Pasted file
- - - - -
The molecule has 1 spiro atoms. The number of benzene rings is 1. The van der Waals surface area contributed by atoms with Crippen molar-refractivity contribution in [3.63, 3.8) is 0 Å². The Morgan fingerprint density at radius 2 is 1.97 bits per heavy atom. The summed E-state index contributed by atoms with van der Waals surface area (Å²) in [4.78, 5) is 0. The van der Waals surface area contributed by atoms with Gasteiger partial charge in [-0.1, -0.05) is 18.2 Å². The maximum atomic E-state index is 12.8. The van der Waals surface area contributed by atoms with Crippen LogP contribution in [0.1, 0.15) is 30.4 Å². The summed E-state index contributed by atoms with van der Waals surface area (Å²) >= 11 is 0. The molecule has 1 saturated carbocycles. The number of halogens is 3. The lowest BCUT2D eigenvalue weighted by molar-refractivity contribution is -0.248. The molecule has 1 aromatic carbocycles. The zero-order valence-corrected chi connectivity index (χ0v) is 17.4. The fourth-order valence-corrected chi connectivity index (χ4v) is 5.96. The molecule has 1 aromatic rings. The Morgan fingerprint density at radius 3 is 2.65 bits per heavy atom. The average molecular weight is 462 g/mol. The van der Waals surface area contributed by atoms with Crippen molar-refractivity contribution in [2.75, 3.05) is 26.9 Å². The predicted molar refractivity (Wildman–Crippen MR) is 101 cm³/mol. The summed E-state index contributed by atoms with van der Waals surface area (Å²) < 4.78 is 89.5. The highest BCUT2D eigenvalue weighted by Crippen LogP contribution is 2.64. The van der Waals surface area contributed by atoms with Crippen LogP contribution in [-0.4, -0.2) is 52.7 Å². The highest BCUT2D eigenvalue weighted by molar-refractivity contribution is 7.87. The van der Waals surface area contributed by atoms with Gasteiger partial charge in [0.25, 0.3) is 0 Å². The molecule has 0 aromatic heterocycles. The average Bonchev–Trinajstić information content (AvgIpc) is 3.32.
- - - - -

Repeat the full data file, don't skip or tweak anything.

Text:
The molecule has 1 spiro atoms. The number of benzene rings is 1. The van der Waals surface area contributed by atoms with Crippen molar-refractivity contribution in [3.63, 3.8) is 0 Å². The Morgan fingerprint density at radius 2 is 1.97 bits per heavy atom. The summed E-state index contributed by atoms with van der Waals surface area (Å²) in [4.78, 5) is 0. The van der Waals surface area contributed by atoms with Gasteiger partial charge in [-0.1, -0.05) is 18.2 Å². The maximum atomic E-state index is 12.8. The van der Waals surface area contributed by atoms with Crippen LogP contribution in [0.1, 0.15) is 30.4 Å². The summed E-state index contributed by atoms with van der Waals surface area (Å²) >= 11 is 0. The molecule has 1 saturated carbocycles. The number of halogens is 3. The lowest BCUT2D eigenvalue weighted by molar-refractivity contribution is -0.248. The molecule has 1 aromatic carbocycles. The zero-order valence-corrected chi connectivity index (χ0v) is 17.4. The fourth-order valence-corrected chi connectivity index (χ4v) is 5.96. The molecule has 1 aromatic rings. The Morgan fingerprint density at radius 3 is 2.65 bits per heavy atom. The average molecular weight is 462 g/mol. The van der Waals surface area contributed by atoms with Crippen molar-refractivity contribution in [2.75, 3.05) is 26.9 Å². The predicted molar refractivity (Wildman–Crippen MR) is 101 cm³/mol. The summed E-state index contributed by atoms with van der Waals surface area (Å²) < 4.78 is 89.5. The highest BCUT2D eigenvalue weighted by Crippen LogP contribution is 2.64. The van der Waals surface area contributed by atoms with Crippen LogP contribution in [-0.4, -0.2) is 52.7 Å². The highest BCUT2D eigenvalue weighted by molar-refractivity contribution is 7.87. The van der Waals surface area contributed by atoms with Gasteiger partial charge in [0.25, 0.3) is 0 Å². The molecule has 0 aromatic heterocycles. The average Bonchev–Trinajstić information content (AvgIpc) is 3.32.